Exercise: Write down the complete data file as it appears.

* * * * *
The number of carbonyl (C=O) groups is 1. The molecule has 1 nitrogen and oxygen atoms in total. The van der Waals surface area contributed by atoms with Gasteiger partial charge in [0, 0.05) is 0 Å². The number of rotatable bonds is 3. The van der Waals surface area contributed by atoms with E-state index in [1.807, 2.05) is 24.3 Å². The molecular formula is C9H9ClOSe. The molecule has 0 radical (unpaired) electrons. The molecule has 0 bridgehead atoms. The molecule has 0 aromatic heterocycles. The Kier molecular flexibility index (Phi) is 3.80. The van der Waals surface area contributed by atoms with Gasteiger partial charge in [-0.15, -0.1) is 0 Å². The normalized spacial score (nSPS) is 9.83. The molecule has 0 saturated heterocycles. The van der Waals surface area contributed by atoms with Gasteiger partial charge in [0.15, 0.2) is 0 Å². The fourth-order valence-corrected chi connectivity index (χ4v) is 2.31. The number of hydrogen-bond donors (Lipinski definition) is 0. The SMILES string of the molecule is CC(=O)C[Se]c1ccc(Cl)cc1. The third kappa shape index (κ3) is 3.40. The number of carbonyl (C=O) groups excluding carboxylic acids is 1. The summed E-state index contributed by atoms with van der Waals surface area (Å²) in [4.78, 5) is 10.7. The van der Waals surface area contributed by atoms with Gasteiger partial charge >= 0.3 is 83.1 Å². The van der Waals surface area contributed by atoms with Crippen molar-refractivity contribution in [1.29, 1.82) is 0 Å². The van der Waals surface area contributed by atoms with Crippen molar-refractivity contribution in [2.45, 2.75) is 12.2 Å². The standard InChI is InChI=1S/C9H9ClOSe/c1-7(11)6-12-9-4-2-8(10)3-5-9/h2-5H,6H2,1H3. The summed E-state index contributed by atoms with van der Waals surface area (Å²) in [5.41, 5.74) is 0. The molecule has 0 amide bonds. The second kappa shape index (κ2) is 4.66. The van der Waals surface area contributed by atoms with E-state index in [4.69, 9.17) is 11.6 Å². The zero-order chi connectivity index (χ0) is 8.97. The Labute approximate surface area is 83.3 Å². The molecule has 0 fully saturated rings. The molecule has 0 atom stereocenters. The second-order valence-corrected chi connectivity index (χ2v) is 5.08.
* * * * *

The number of carbonyl (C=O) groups is 1. The molecule has 1 nitrogen and oxygen atoms in total. The van der Waals surface area contributed by atoms with Gasteiger partial charge in [0, 0.05) is 0 Å². The number of rotatable bonds is 3. The van der Waals surface area contributed by atoms with E-state index in [1.807, 2.05) is 24.3 Å². The molecular formula is C9H9ClOSe. The molecule has 0 radical (unpaired) electrons. The molecule has 0 bridgehead atoms. The molecule has 0 aromatic heterocycles. The Kier molecular flexibility index (Phi) is 3.80. The van der Waals surface area contributed by atoms with Gasteiger partial charge in [-0.15, -0.1) is 0 Å². The normalized spacial score (nSPS) is 9.83. The molecule has 0 saturated heterocycles. The van der Waals surface area contributed by atoms with Gasteiger partial charge in [0.15, 0.2) is 0 Å². The fourth-order valence-corrected chi connectivity index (χ4v) is 2.31. The number of hydrogen-bond donors (Lipinski definition) is 0. The SMILES string of the molecule is CC(=O)C[Se]c1ccc(Cl)cc1. The third kappa shape index (κ3) is 3.40. The number of carbonyl (C=O) groups excluding carboxylic acids is 1. The summed E-state index contributed by atoms with van der Waals surface area (Å²) in [4.78, 5) is 10.7. The van der Waals surface area contributed by atoms with Gasteiger partial charge >= 0.3 is 83.1 Å². The van der Waals surface area contributed by atoms with Crippen molar-refractivity contribution in [1.29, 1.82) is 0 Å². The van der Waals surface area contributed by atoms with Crippen molar-refractivity contribution in [2.45, 2.75) is 12.2 Å². The standard InChI is InChI=1S/C9H9ClOSe/c1-7(11)6-12-9-4-2-8(10)3-5-9/h2-5H,6H2,1H3. The summed E-state index contributed by atoms with van der Waals surface area (Å²) in [5.41, 5.74) is 0. The molecule has 0 amide bonds. The second kappa shape index (κ2) is 4.66. The van der Waals surface area contributed by atoms with E-state index in [4.69, 9.17) is 11.6 Å². The zero-order chi connectivity index (χ0) is 8.97. The Labute approximate surface area is 83.3 Å². The molecule has 0 fully saturated rings. The molecule has 0 atom stereocenters. The second-order valence-corrected chi connectivity index (χ2v) is 5.08.